Preparation for board and committee meetings “is an intensive process involving many hours of careful review of board papers”. Other ad hoc activities can include participating in senior executive forums at management’s invitation or attending the company’s Investor Day. “It is important to understand the organisation from the outside as well as the inside,” she says. To ensure this, she attends seminars and webinars, and reads industry reports to understand what is happening within the organisation’s ecosystem and stay up to date with overarching governance trends. Examples of her professional development include a 2019 Carnegie Mellon certificate in cybersecurity oversight and a 2020 Harvard cybersecurity programme.
At RGA, Hazel is on the Nominating and Governance Committee (with a lead role in director professional development), the Compensation Committee and the Cyber and Technology Subgroup (which is less formal and focuses on cybersecurity and data protection). Considering the actuarial qualification, she feels actuaries’ skills can be applied to any board, particularly with respect to finance, risk and audit.
- Understand and respect the difference between governance and management, and don’t stray into issues that are management’s responsibility
- Ongoing professional development is key, as all NEDs need to be able to contribute to board deliberations across the full gamut of topics
- Due diligence prior to accepting a board appointment is critical, and being a NED of a well-run company with a high-performing board can be an extremely rewarding experience.
General, life and health composite, and parastatal insurer
Lusani Mulaudzi is president of the Actuarial Society of South Africa, a role he sees as part of his portfolio career, which also includes paid NED roles, serving on non-profit boards, and consulting. His earlier career focused on healthcare: he was a consultant to medical schemes and then CEO of a struggling administrator that he tried to turn around. He gained insight into reporting to a board, preparing board packs and getting input from directors on a company’s direction. In 2018, he was headhunted to join the board of Constantia Insurance, a composite insurer, and now chairs its Risk Committee.
More recently he joined the board of the Road Accident Fund, a parastatal insurer that provides liability cover to vehicle drivers in South Africa. He chairs its Risk, Governance and Actuarial Committee. Other roles include chairmanship of an NGO and serving on the licensing committee for private health facilities. Lusani is also involved with the International Actuarial Association and strongly encourages volunteering, explaining that roles on professional subcommittees are great preparation as they hone the skills that allow you to serve on boards.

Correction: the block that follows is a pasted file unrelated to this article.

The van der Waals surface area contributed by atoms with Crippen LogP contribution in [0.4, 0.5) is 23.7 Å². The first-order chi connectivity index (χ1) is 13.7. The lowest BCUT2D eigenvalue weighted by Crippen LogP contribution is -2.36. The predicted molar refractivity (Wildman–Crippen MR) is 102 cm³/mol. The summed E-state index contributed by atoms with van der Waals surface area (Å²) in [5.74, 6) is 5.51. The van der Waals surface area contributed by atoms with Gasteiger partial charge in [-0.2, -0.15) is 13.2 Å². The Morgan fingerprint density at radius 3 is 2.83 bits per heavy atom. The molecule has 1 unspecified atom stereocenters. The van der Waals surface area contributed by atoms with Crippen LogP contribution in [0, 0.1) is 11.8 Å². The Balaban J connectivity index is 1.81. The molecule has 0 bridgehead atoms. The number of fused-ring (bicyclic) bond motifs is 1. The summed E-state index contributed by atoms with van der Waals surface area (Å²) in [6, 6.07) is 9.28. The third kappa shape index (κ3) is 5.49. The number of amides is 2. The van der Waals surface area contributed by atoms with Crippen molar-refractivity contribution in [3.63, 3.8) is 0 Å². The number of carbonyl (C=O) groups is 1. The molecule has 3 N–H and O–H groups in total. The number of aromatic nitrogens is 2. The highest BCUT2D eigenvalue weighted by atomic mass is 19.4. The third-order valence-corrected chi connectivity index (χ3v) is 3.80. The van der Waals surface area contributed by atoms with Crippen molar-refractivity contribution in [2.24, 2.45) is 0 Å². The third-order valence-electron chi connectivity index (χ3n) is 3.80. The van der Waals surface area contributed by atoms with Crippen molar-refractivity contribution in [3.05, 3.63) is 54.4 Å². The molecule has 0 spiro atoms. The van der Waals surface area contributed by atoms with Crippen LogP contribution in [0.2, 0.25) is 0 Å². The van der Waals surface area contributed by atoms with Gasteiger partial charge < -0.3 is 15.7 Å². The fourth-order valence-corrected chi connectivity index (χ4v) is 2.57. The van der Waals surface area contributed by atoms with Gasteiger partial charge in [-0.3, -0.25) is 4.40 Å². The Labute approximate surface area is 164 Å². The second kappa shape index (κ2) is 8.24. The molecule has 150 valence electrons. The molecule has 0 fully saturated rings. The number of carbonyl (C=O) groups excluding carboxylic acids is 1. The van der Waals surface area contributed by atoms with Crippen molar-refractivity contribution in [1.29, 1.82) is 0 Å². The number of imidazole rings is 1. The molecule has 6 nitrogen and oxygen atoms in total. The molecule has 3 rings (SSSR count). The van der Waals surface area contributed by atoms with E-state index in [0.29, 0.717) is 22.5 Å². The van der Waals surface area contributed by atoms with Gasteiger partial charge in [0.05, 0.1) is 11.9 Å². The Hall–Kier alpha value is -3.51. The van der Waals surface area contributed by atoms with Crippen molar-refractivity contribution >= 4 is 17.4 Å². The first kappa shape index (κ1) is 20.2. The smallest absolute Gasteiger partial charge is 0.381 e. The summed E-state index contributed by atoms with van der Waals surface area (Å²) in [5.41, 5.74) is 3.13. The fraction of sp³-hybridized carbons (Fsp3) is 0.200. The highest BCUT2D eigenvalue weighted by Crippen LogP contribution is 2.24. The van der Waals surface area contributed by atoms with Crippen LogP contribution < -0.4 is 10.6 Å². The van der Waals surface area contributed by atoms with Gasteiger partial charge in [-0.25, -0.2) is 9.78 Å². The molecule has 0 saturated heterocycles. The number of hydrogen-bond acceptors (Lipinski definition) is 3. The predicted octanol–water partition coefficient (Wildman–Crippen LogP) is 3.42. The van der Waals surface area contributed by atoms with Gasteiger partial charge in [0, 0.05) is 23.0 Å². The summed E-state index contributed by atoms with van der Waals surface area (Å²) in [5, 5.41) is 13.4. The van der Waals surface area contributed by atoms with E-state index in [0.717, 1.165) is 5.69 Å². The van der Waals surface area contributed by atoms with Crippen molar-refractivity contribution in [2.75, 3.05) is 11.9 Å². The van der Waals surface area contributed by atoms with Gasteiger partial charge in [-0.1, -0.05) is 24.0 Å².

Lusani’s NED motivations include his interest in governance, his love for interacting with others, his desire to be exposed to different companies and how they operate, and the way NED roles fit his lifestyle and interests. He enjoys figuring out what the issues are and sifting through the information to get to their core. Listening and making decisions, including convincing others of your perspective, are also pleasurable. He recalls impressive executives who “really know how to do their work, lead their business units and present, and are transparent – how an executive should be”.
One of Lusani’s strengths, he feels, is dealing with instability – he’s able to help organisations move out of those situations. But, he cautions, that can also be the biggest risk of NED roles: you’re not able to influence everything, and if the company goes bust it can affect your reputation. You can also be found to be in the wrong by regulators, so there is a degree of personal risk. Related to this, he says that understanding the professional indemnity insurance in place is important.
Lusani is a strong believer in professional development: “Know what kind of person you are and where you should position yourself. Find your place where you can blossom and be your best.”
- Add value when in meetings – be prepared and know what you should be asking
- Asking questions is your biggest tool. Be able to determine which are good or bad answers. Take opportunities to sharpen your skills, such as conferences and seminars.
- Stretch out of your comfort zone and meet new people.
A rewarding role
We conclude by pointing to some similarities in the reflections and suggestions given. Asking questions is a significant tool, and your ability to pass on guidance is highlighted. Professional development is also crucial if NEDS are to contribute meaningfully. While it’s necessary to recognise the risks and perform due diligence, NED roles can be personally fulfilling and rewarding career options.
Bradley Shearer is executive director of Protagion Active Career Management, actuary and CFA charterholder